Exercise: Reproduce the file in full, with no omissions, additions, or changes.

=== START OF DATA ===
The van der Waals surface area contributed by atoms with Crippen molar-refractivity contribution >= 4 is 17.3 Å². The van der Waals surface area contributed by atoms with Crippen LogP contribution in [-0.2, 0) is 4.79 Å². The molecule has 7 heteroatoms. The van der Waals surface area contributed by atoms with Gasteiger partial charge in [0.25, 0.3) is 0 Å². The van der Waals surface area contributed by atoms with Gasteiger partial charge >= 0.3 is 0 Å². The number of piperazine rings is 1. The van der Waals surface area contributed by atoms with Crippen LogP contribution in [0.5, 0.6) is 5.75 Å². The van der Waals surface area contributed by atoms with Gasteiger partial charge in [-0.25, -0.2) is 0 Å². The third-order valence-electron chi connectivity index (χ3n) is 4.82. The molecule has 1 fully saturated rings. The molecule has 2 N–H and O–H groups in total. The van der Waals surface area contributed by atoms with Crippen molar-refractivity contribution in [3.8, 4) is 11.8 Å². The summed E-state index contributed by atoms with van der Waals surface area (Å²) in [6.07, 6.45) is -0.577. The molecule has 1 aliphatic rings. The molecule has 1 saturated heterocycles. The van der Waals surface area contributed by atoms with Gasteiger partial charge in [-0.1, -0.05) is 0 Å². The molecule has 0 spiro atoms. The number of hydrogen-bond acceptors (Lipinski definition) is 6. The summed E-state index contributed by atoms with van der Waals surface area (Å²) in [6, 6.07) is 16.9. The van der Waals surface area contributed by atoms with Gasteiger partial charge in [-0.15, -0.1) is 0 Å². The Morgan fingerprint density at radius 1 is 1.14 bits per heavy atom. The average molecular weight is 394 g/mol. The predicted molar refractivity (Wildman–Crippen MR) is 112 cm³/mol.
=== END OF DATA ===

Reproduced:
The van der Waals surface area contributed by atoms with Crippen molar-refractivity contribution >= 4 is 17.3 Å². The van der Waals surface area contributed by atoms with Crippen LogP contribution in [-0.2, 0) is 4.79 Å². The molecule has 7 heteroatoms. The van der Waals surface area contributed by atoms with Gasteiger partial charge in [0.25, 0.3) is 0 Å². The van der Waals surface area contributed by atoms with Gasteiger partial charge >= 0.3 is 0 Å². The number of piperazine rings is 1. The van der Waals surface area contributed by atoms with Crippen LogP contribution in [0.5, 0.6) is 5.75 Å². The van der Waals surface area contributed by atoms with Gasteiger partial charge in [-0.25, -0.2) is 0 Å². The third-order valence-electron chi connectivity index (χ3n) is 4.82. The molecule has 1 fully saturated rings. The molecule has 2 N–H and O–H groups in total. The van der Waals surface area contributed by atoms with Crippen molar-refractivity contribution in [3.8, 4) is 11.8 Å². The summed E-state index contributed by atoms with van der Waals surface area (Å²) in [6.07, 6.45) is -0.577. The molecule has 1 aliphatic rings. The molecule has 1 saturated heterocycles. The van der Waals surface area contributed by atoms with Gasteiger partial charge in [-0.1, -0.05) is 0 Å². The molecule has 0 spiro atoms. The number of hydrogen-bond acceptors (Lipinski definition) is 6. The summed E-state index contributed by atoms with van der Waals surface area (Å²) in [6, 6.07) is 16.9. The van der Waals surface area contributed by atoms with Gasteiger partial charge in [-0.15, -0.1) is 0 Å². The Morgan fingerprint density at radius 1 is 1.14 bits per heavy atom. The average molecular weight is 394 g/mol. The predicted molar refractivity (Wildman–Crippen MR) is 112 cm³/mol.